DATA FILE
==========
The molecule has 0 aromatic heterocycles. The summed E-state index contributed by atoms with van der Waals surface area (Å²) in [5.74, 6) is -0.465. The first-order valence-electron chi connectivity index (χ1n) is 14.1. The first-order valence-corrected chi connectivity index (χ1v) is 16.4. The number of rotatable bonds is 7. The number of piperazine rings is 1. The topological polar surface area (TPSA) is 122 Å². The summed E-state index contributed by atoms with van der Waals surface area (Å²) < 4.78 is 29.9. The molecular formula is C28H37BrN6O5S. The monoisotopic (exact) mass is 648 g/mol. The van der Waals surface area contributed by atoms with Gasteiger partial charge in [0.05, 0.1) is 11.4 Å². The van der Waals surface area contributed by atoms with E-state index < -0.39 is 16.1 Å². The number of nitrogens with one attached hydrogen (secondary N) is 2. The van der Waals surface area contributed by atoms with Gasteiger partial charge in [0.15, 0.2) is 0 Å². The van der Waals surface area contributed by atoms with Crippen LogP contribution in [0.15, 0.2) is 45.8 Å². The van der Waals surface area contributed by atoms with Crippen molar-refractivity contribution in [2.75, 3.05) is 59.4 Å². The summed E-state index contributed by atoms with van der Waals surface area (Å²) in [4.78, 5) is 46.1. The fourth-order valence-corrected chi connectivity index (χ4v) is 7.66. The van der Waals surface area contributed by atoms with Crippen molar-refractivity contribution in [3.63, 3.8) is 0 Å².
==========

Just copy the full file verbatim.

The molecule has 0 aromatic heterocycles. The summed E-state index contributed by atoms with van der Waals surface area (Å²) in [5.74, 6) is -0.465. The first-order valence-electron chi connectivity index (χ1n) is 14.1. The first-order valence-corrected chi connectivity index (χ1v) is 16.4. The number of rotatable bonds is 7. The number of piperazine rings is 1. The topological polar surface area (TPSA) is 122 Å². The summed E-state index contributed by atoms with van der Waals surface area (Å²) < 4.78 is 29.9. The molecular formula is C28H37BrN6O5S. The monoisotopic (exact) mass is 648 g/mol. The van der Waals surface area contributed by atoms with Gasteiger partial charge in [0.05, 0.1) is 11.4 Å². The van der Waals surface area contributed by atoms with E-state index < -0.39 is 16.1 Å². The number of nitrogens with one attached hydrogen (secondary N) is 2. The van der Waals surface area contributed by atoms with Gasteiger partial charge in [0.15, 0.2) is 0 Å². The van der Waals surface area contributed by atoms with Crippen LogP contribution in [0.15, 0.2) is 45.8 Å². The van der Waals surface area contributed by atoms with Crippen molar-refractivity contribution in [2.75, 3.05) is 59.4 Å². The summed E-state index contributed by atoms with van der Waals surface area (Å²) in [4.78, 5) is 46.1. The fourth-order valence-corrected chi connectivity index (χ4v) is 7.66. The van der Waals surface area contributed by atoms with Crippen molar-refractivity contribution in [3.63, 3.8) is 0 Å².